British Industry News Roundup, May 2019
May 7, 2019
Britain may not be a true superpower in the manufacturing sense, having long since transitioned to a primarily services-based economy, but that’s not to say we no longer make things in the UK.
In fact, the UK is the 9th largest manufacturer in the world in sheer output, with current trends indicating that we could break into the top five by 2021. At present, however, the manufacturing sector employs some 2.6 million people directly and countless more throughout the supply and delivery chain.
At Dehum, we’re proud to support British industry with our range of industrial dehumidifiers, in use at manufacturers as diverse as Swizzles, Airbus, Pfizer, Ball & Young and Kellogg’s.
But with British manufacturing undergoing something of a crunch moment in light of Brexit’s uncertainty, which are the stories which have been catching our eye? Join us as we round up the most important stories from across the British manufacturing industry, as of May 2019:
The Land Rover Defender is an icon of British engineering, and a vehicle which has steadily gained in value since the last model stopped production in 2016. However, the latest version of the legendary motor won’t be produced within the UK, and will instead be built in Land Rover’s plant in Nitra, Slovakia.
The move follows Jaguar-Land Rover’s decision to move manufacturing of its Discovery model to Slovakia last year, and once more casts Britain’s car manufacturing industry in doubt. Reports in March found British car manufacturing was down 14% YoY amid no-deal Brexit fears.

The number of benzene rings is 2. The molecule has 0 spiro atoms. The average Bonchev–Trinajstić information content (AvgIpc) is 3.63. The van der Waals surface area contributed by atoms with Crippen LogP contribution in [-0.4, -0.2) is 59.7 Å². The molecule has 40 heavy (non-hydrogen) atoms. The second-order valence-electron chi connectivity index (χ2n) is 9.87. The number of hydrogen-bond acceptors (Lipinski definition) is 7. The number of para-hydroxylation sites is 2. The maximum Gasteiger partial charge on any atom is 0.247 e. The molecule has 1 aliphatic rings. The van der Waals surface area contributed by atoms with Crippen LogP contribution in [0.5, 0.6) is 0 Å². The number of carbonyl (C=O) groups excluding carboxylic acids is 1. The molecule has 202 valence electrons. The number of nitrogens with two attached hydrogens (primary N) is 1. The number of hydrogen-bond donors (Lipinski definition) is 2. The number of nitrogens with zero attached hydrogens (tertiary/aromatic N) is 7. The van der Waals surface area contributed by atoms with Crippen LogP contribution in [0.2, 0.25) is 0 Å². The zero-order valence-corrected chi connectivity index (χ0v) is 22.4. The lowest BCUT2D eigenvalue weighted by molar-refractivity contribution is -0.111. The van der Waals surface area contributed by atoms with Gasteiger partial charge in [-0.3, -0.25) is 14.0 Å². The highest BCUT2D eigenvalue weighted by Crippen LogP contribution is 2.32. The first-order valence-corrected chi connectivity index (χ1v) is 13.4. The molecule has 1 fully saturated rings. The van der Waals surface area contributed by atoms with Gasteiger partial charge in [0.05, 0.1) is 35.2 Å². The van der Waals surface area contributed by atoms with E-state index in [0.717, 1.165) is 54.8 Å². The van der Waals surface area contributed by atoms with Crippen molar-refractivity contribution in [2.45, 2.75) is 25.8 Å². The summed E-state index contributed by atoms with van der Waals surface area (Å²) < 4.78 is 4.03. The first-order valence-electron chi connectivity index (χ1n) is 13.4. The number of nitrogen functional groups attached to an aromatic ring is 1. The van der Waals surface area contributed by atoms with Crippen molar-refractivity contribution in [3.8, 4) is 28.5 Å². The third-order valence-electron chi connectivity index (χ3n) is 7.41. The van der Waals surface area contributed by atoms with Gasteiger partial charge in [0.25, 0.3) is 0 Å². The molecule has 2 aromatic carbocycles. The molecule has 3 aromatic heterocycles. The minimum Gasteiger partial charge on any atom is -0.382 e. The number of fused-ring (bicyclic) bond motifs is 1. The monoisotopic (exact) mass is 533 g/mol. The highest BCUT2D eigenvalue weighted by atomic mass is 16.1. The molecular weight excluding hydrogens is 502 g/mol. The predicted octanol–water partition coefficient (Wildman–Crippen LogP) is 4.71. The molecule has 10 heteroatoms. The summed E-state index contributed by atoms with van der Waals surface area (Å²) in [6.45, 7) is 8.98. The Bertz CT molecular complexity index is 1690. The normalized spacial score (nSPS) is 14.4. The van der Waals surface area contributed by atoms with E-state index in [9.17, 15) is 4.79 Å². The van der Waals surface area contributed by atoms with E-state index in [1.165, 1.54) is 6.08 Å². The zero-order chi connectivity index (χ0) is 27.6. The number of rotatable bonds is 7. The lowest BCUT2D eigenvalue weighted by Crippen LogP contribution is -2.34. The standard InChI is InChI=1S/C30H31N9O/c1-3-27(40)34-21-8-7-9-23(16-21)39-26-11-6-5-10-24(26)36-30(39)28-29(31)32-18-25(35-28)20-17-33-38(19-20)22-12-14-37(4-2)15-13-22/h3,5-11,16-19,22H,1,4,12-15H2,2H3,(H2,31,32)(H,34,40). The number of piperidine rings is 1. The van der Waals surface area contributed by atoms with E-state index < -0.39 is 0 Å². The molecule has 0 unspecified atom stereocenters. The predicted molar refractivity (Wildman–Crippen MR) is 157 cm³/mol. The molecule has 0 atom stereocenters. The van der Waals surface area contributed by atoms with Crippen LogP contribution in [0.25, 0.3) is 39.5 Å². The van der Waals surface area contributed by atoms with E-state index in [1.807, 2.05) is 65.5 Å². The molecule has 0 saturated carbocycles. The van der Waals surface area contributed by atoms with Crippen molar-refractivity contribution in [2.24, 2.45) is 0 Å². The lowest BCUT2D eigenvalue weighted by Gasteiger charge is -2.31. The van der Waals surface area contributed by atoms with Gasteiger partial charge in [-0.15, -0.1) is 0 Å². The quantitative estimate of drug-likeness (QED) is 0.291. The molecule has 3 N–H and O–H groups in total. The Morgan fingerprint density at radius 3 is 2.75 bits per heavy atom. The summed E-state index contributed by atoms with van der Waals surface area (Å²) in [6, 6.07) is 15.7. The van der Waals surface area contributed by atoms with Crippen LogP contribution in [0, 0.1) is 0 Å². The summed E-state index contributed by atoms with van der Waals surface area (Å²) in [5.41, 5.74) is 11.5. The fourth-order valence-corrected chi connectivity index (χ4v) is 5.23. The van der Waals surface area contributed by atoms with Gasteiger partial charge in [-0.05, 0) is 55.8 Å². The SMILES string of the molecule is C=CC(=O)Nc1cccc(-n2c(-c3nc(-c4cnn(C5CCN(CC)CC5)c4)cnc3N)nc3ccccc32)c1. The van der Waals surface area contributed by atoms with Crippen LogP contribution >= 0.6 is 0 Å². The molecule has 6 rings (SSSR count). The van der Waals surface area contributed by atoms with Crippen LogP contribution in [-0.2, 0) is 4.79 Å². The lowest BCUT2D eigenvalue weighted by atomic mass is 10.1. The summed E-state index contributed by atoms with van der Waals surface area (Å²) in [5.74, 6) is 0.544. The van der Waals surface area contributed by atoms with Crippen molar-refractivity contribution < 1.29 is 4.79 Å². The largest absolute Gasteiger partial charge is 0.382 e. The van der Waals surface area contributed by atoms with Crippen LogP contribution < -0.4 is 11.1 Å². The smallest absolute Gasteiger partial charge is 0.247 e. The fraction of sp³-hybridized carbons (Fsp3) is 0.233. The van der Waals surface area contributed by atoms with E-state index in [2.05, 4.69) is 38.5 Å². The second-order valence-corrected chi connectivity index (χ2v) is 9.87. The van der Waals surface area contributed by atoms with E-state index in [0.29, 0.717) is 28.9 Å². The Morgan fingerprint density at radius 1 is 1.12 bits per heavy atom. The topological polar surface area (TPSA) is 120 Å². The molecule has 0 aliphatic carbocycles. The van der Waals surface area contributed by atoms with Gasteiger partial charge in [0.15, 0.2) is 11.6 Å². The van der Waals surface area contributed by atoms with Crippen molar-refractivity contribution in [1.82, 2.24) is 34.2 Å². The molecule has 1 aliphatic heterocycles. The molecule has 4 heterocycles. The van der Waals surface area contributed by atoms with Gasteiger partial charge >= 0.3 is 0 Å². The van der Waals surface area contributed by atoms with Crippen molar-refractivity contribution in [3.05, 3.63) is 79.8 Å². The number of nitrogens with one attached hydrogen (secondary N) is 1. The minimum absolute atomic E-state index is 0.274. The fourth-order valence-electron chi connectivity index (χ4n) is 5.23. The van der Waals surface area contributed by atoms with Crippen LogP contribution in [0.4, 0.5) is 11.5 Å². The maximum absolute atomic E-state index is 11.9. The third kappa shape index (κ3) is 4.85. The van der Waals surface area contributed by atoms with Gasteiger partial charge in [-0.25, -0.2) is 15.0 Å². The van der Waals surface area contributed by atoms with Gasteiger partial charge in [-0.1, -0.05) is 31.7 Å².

JLR has been keen to dispel talk that the new Defender isn’t British though, saying that it was designed and engineered in the UK and will use engines built in Wolverhampton “reinforcing both the company’s British roots and the diversified, globalised nature of its manufacturing strategy”
Figures from April show that UK exports have continued to go from strength to strength YoY, increasing 3.1% to £639.9bn in the year to February 2019, with goods exports rising by 3.5% to £353.2bn.
What’s driving this growth? Well, it’s being led primarily by British gin and Scottish whiskey output, which reached a high of £8.3bn, a 7% increase YoY. If Britain exported no beverages, the trade deficit would have been 26.1% higher than it is, highlighting the importance of the food and drink industry to the UK.
British Steel has secured a £100m loan from the Government to ensure it can pay its EU carbon bill, according to sources within the company.
The firm had said in April that it required the funds to settle its 2018 pollution bill and had said that ministers and officials from the Department of Business, Energy and Industrial Strategy had been “responsive and supportive”.
British Steel was formed when private equity firm Greybull Capital purchased Tata Steel’s long products business in the midst of a debt crisis at the company.